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Aggregation Errors in Life-Cycle Greenhouse Gas Assessments of Heavy-duty Trucks and Buses


Heavy-duty trucks and buses represent one of the largest sources of greenhouse gas (GHG) emissions in the United States, yet the degree to which the GHG intensity of these vehicles varies is poorly understood. This dissertation improves the accuracy of GHG emission factors for heavy-duty trucks and buses by accounting for how these vehicles are utilized given the characteristics within infrastructure networks, and it provides details on how previous emissions inventories change in response to masking these features. The work focuses on the sensitivity of GHG emission factors to vehicle speed, vehicle productivity, and infrastructure topology.

To assess the influence of vehicle speed on GHG emission factor variability, we analyze the realtime activities of heavy-duty trucks on highways as well as buses in nine transit agencies across California. As expected, the results our case studies indicate that expected GHG emission rates are higher for vehicles operating within cities than along highways. For buses, the inclusion speed-corrected emission factors could improve the accuracy of previous emission inventories for transit agencies by upwards of 62%. In contrast, speed-corrected emission factors only marginally improve emission inventories for heavy-duty trucks across the state (<5% improvement). These findings suggest that speed-resolved emission factors should be used for transit buses, while a more narrow range of GHG emission factors for heavy-duty trucks could suffice.

Next, we assess the influence of variable vehicle loading factors (trucks: payloads, buses: passenger ridership) on GHG emission factor for heavy-duty trucks and buses. We present two case studies which examine (i) the fleet of heavy-duty vehicles in the United States and (ii) the performance of single bus network in the city of San Francisco. In each case study, we rely on highly resolved vehicle productivity data. Our results uncover systematic errors associated with assuming an average vehicle loading factors when estimating the GHG emission factors for heavy-duty vehicles. When this is the case, we show that emission factor estimation biases, described by Jensen's inequality, always result in larger-than-expected environmental impacts (3% - 400%) and depend strongly on the variability and skew of truck payloads and bus ridership.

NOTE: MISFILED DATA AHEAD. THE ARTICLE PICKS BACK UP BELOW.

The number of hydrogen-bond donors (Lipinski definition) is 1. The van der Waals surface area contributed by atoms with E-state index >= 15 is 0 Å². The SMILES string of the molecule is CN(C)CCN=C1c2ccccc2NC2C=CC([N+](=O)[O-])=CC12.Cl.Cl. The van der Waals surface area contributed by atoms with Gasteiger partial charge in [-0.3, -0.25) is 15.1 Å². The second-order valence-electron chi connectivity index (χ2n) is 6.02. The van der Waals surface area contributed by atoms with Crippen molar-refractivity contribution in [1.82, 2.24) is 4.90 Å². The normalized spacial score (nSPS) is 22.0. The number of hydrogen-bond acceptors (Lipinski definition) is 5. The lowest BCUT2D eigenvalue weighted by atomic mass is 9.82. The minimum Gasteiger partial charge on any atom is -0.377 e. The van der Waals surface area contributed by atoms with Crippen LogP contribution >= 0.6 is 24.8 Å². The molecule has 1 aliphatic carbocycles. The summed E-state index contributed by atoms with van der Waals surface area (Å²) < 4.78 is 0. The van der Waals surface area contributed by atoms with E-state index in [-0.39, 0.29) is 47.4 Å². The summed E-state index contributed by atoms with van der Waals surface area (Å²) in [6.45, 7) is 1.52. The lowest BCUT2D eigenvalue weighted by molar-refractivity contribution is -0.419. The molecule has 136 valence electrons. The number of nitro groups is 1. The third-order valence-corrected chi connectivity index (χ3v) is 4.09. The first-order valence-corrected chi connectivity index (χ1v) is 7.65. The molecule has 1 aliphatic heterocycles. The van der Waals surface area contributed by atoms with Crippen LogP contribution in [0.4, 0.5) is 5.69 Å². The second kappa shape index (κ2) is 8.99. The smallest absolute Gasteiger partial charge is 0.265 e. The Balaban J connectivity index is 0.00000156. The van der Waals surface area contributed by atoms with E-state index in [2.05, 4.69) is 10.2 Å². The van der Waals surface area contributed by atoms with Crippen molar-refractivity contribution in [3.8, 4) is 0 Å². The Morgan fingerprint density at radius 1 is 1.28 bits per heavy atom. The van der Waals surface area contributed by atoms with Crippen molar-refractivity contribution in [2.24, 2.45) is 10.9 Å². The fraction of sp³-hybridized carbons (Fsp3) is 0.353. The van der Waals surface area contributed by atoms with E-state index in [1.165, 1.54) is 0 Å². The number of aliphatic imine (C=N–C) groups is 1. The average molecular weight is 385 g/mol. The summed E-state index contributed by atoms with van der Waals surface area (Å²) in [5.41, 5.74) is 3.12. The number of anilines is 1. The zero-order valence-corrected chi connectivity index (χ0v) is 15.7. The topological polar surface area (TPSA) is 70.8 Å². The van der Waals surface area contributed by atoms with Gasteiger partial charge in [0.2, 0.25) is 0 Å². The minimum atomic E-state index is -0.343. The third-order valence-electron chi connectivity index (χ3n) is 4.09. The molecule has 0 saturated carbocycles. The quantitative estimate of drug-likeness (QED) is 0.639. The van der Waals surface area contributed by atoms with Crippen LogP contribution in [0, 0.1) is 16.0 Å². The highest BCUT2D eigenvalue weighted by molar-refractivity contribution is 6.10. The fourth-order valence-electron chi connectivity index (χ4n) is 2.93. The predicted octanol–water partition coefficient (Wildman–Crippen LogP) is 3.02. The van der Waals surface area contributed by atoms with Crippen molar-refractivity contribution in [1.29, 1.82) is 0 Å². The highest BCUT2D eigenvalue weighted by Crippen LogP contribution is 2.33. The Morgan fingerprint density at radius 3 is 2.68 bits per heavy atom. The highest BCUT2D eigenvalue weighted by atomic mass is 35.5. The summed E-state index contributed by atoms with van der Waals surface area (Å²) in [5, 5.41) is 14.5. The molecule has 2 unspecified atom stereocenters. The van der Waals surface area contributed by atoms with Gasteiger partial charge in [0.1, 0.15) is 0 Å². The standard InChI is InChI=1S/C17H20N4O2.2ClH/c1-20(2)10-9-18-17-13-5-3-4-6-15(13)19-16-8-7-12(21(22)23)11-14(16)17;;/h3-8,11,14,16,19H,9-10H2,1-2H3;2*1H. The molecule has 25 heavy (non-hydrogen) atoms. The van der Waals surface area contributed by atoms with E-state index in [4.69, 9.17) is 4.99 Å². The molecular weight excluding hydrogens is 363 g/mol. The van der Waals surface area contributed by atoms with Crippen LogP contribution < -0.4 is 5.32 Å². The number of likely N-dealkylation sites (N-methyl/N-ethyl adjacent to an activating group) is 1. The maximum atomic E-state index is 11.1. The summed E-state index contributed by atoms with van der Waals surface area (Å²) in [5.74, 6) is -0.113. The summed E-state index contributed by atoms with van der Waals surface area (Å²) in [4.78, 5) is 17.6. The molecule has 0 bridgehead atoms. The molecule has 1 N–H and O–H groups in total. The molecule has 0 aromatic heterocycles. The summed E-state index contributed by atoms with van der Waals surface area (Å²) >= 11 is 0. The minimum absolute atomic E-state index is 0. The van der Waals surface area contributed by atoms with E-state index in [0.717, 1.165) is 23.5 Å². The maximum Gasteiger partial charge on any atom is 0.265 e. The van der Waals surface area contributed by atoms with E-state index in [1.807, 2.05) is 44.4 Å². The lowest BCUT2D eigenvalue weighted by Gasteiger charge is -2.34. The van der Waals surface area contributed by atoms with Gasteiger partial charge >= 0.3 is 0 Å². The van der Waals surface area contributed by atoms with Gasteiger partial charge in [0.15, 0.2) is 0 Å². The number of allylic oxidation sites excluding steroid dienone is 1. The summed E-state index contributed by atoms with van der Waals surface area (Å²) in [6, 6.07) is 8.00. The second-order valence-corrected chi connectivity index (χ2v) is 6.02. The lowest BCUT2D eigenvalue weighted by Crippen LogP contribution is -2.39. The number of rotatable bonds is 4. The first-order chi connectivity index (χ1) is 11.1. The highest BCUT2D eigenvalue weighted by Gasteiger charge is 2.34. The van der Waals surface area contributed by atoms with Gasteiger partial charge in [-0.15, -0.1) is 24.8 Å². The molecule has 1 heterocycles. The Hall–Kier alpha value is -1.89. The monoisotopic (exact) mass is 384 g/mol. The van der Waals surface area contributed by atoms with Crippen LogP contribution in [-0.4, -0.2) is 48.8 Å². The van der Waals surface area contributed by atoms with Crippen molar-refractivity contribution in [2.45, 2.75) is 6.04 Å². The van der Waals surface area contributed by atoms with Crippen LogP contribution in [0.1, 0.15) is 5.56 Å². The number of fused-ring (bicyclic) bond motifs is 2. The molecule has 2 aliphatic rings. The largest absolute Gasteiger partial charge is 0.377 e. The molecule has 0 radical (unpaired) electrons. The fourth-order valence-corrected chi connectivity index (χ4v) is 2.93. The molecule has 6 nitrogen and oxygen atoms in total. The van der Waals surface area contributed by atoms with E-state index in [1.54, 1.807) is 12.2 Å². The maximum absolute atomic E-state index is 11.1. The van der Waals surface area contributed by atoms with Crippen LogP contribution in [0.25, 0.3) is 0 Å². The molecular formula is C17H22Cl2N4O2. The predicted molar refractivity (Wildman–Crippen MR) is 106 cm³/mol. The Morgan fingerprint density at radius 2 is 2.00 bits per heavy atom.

Lastly, we examine the influence of network topology (e.g., how individual portions of an infrastructure network's constituent parts are interrelated or arranged) on GHG emission factors for heavy-duty trucks participating in intermodal activities in the United States. To understand this relationship, we built a national truck and rail logistics model that quantifies the GHG emissions from freight shipments between counties. Using this model, we find that both network topology and GHG emission factors for heavy-duty trucks and intermodal rail differ across commodity types. These two factors in combination cause the GHG reductions associated with shifting freight shipments from trucks (~120 g CO2,e per ton-km) to rail (~20 g CO2,e per ton-km) to vary across the United States. As a proof of concept for the application of this model, we identify the counties with the greatest potential to reduce GHG emissions by switching freight shipments from truck to intermodal rail for two commodity types: meat/seafood and paper articles.

Collectively, this work advances the scientific community's understanding of how GHG emissions from heavy-duty vehicles vary on more resolved spatial and temporal scales, thereby improving decision-making on a case-by-case basis. Future work on this topic should be directed to integrating these findings into broader emissions mitigation decision tools and also considering other important environmental impacts.

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